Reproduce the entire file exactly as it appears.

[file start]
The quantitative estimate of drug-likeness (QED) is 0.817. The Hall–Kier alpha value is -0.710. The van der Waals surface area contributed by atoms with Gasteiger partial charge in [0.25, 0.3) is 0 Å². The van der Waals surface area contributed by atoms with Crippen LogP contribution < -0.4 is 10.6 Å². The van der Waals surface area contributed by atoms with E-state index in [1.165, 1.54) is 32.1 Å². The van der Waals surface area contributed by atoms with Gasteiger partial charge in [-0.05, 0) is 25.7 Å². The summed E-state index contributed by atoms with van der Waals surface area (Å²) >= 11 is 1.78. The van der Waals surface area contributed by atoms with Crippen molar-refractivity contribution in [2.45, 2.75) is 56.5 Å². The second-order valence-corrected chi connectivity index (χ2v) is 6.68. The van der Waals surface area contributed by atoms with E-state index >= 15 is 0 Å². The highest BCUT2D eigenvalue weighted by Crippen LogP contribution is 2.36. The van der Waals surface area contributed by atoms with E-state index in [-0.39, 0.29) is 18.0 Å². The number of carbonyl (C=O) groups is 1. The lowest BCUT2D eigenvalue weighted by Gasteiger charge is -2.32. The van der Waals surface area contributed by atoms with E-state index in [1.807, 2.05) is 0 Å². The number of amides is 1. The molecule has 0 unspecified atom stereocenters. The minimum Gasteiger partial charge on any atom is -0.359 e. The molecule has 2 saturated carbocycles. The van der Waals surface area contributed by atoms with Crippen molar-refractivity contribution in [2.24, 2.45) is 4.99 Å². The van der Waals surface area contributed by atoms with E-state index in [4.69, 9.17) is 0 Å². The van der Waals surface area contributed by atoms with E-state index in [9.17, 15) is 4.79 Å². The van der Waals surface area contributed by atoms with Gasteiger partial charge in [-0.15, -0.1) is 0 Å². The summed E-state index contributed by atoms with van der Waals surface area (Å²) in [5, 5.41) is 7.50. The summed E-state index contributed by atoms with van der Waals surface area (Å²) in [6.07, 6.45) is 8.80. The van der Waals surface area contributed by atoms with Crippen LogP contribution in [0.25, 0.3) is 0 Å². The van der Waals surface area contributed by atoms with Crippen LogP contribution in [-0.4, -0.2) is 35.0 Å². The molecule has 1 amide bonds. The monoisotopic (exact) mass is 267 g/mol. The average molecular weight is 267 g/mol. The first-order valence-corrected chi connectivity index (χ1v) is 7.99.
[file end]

The quantitative estimate of drug-likeness (QED) is 0.817. The Hall–Kier alpha value is -0.710. The van der Waals surface area contributed by atoms with Gasteiger partial charge in [0.25, 0.3) is 0 Å². The van der Waals surface area contributed by atoms with Crippen LogP contribution < -0.4 is 10.6 Å². The van der Waals surface area contributed by atoms with E-state index in [1.165, 1.54) is 32.1 Å². The van der Waals surface area contributed by atoms with Gasteiger partial charge in [-0.05, 0) is 25.7 Å². The summed E-state index contributed by atoms with van der Waals surface area (Å²) >= 11 is 1.78. The van der Waals surface area contributed by atoms with Crippen molar-refractivity contribution in [2.45, 2.75) is 56.5 Å². The second-order valence-corrected chi connectivity index (χ2v) is 6.68. The van der Waals surface area contributed by atoms with E-state index >= 15 is 0 Å². The highest BCUT2D eigenvalue weighted by Crippen LogP contribution is 2.36. The van der Waals surface area contributed by atoms with E-state index in [-0.39, 0.29) is 18.0 Å². The number of carbonyl (C=O) groups is 1. The lowest BCUT2D eigenvalue weighted by Gasteiger charge is -2.32. The van der Waals surface area contributed by atoms with E-state index in [1.807, 2.05) is 0 Å². The number of amides is 1. The molecule has 0 unspecified atom stereocenters. The minimum Gasteiger partial charge on any atom is -0.359 e. The molecule has 2 saturated carbocycles. The van der Waals surface area contributed by atoms with Crippen molar-refractivity contribution in [2.24, 2.45) is 4.99 Å². The van der Waals surface area contributed by atoms with E-state index in [4.69, 9.17) is 0 Å². The van der Waals surface area contributed by atoms with E-state index in [9.17, 15) is 4.79 Å². The van der Waals surface area contributed by atoms with Gasteiger partial charge in [-0.15, -0.1) is 0 Å². The summed E-state index contributed by atoms with van der Waals surface area (Å²) in [5, 5.41) is 7.50. The summed E-state index contributed by atoms with van der Waals surface area (Å²) in [6.07, 6.45) is 8.80. The van der Waals surface area contributed by atoms with Crippen LogP contribution in [0.25, 0.3) is 0 Å². The van der Waals surface area contributed by atoms with Crippen LogP contribution in [-0.4, -0.2) is 35.0 Å². The molecule has 1 amide bonds. The monoisotopic (exact) mass is 267 g/mol. The average molecular weight is 267 g/mol. The first-order valence-corrected chi connectivity index (χ1v) is 7.99.